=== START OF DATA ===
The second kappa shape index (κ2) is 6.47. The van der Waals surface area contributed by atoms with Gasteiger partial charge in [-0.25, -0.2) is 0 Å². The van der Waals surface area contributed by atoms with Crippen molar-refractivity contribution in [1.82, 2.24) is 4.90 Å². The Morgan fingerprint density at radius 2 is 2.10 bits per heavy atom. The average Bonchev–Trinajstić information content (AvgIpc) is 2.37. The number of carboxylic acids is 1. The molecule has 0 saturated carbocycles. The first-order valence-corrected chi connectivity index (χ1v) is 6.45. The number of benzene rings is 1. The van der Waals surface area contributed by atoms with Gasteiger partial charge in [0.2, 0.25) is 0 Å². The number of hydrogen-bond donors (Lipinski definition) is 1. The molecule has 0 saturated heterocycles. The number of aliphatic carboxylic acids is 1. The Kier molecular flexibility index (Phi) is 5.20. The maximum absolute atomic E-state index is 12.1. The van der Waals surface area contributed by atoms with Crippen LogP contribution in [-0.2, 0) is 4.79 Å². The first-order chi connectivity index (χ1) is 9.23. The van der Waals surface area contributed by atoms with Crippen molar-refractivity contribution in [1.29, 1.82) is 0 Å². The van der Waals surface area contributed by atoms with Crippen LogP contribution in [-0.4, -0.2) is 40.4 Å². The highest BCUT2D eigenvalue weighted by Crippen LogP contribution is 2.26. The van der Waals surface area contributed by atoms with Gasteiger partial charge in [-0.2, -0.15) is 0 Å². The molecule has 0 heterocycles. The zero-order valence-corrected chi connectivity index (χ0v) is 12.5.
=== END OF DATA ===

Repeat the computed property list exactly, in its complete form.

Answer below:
The second kappa shape index (κ2) is 6.47. The van der Waals surface area contributed by atoms with Gasteiger partial charge in [-0.25, -0.2) is 0 Å². The van der Waals surface area contributed by atoms with Crippen molar-refractivity contribution in [1.82, 2.24) is 4.90 Å². The Morgan fingerprint density at radius 2 is 2.10 bits per heavy atom. The average Bonchev–Trinajstić information content (AvgIpc) is 2.37. The number of carboxylic acids is 1. The molecule has 0 saturated carbocycles. The first-order valence-corrected chi connectivity index (χ1v) is 6.45. The number of benzene rings is 1. The van der Waals surface area contributed by atoms with Gasteiger partial charge in [0.2, 0.25) is 0 Å². The number of hydrogen-bond donors (Lipinski definition) is 1. The molecule has 0 saturated heterocycles. The number of aliphatic carboxylic acids is 1. The Kier molecular flexibility index (Phi) is 5.20. The maximum absolute atomic E-state index is 12.1. The van der Waals surface area contributed by atoms with Crippen LogP contribution in [-0.2, 0) is 4.79 Å². The first-order chi connectivity index (χ1) is 9.23. The van der Waals surface area contributed by atoms with Crippen molar-refractivity contribution in [1.29, 1.82) is 0 Å². The van der Waals surface area contributed by atoms with Crippen LogP contribution in [-0.4, -0.2) is 40.4 Å². The highest BCUT2D eigenvalue weighted by Crippen LogP contribution is 2.26. The van der Waals surface area contributed by atoms with Gasteiger partial charge in [-0.2, -0.15) is 0 Å². The molecule has 0 heterocycles. The zero-order valence-corrected chi connectivity index (χ0v) is 12.5.